Ansuya Sodha, Alison Moore, Barry Rawlings and I attended a function at the Hindu Cultural Society Centre in Friern Barnet for the victims of rape, after the appaling gang rape case in Delhi.
The details of the case are just shocking, and I hope that the anger of young people in India transforms into something a lot more substantial. Last year there were protests against corruption, but little has really been done.
What was good to see about the event on Friday night was that there were people from the Hindu community here, of all ages, men and women, who came to ask or a change of attitude. It doesn't take much effort to change attitudes to women, It involves small things like not telling your granddaughter to do the washing up "because you're a girl, i's your job" which was not infrequent in my own home.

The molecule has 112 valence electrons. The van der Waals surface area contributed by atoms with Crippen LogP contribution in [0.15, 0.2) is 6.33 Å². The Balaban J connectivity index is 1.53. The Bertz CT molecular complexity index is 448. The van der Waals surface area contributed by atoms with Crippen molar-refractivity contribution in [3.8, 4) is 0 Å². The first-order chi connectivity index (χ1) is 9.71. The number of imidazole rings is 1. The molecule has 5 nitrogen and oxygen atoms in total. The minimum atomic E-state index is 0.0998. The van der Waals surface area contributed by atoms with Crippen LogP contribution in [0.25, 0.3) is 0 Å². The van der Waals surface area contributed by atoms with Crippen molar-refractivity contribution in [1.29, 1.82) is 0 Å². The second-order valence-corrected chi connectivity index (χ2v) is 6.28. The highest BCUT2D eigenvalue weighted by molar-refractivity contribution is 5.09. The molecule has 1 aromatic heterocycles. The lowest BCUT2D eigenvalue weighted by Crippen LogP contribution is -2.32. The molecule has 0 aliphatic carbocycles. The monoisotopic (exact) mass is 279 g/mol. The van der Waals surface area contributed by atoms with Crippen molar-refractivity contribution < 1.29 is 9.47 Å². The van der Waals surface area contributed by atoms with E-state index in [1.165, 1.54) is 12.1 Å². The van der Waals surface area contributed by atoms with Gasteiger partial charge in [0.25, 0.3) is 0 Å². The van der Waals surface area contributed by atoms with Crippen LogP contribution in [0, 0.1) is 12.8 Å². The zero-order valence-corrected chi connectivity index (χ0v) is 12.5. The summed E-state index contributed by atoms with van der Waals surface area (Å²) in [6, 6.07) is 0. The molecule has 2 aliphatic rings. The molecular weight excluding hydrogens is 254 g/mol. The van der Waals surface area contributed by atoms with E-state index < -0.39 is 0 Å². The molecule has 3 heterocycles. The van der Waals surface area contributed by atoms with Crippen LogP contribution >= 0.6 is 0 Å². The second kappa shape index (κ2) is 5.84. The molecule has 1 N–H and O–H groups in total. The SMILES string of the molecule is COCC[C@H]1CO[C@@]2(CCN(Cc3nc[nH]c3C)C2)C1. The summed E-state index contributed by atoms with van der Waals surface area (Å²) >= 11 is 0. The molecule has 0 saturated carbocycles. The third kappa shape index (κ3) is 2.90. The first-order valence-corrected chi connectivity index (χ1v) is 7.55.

A good point that was raised was that this isn't just about teaching or how to treat women, it's also about how to educate young boys, and telling them they should respect women. I think this is vital, I have just come back from India, and I saw for myself how rudely people at airports were to my own relatives. Needless to say I put that right, but there won't always be bolshy people like me to go around rebuking people, it's a change in attitude.
While I was in India, one of the most disturbing details apart from the case was of the reaction by male figures in society, such as the MP son of the president, who said that protesters were "painted and dented", or the Communist MLA who said the Chief Minister of West Bengal would enjoy being raped beause it would feed her victim mentality. (Not the first time idiots of the far left have talked crap on rape allegations). One religious figure even said the victim should have dropped to her knees and prayed to god and that would have saved her.
10 years ago, this would have been met with a short spell of anger, but no real repercussions. I am glad that things have moved on.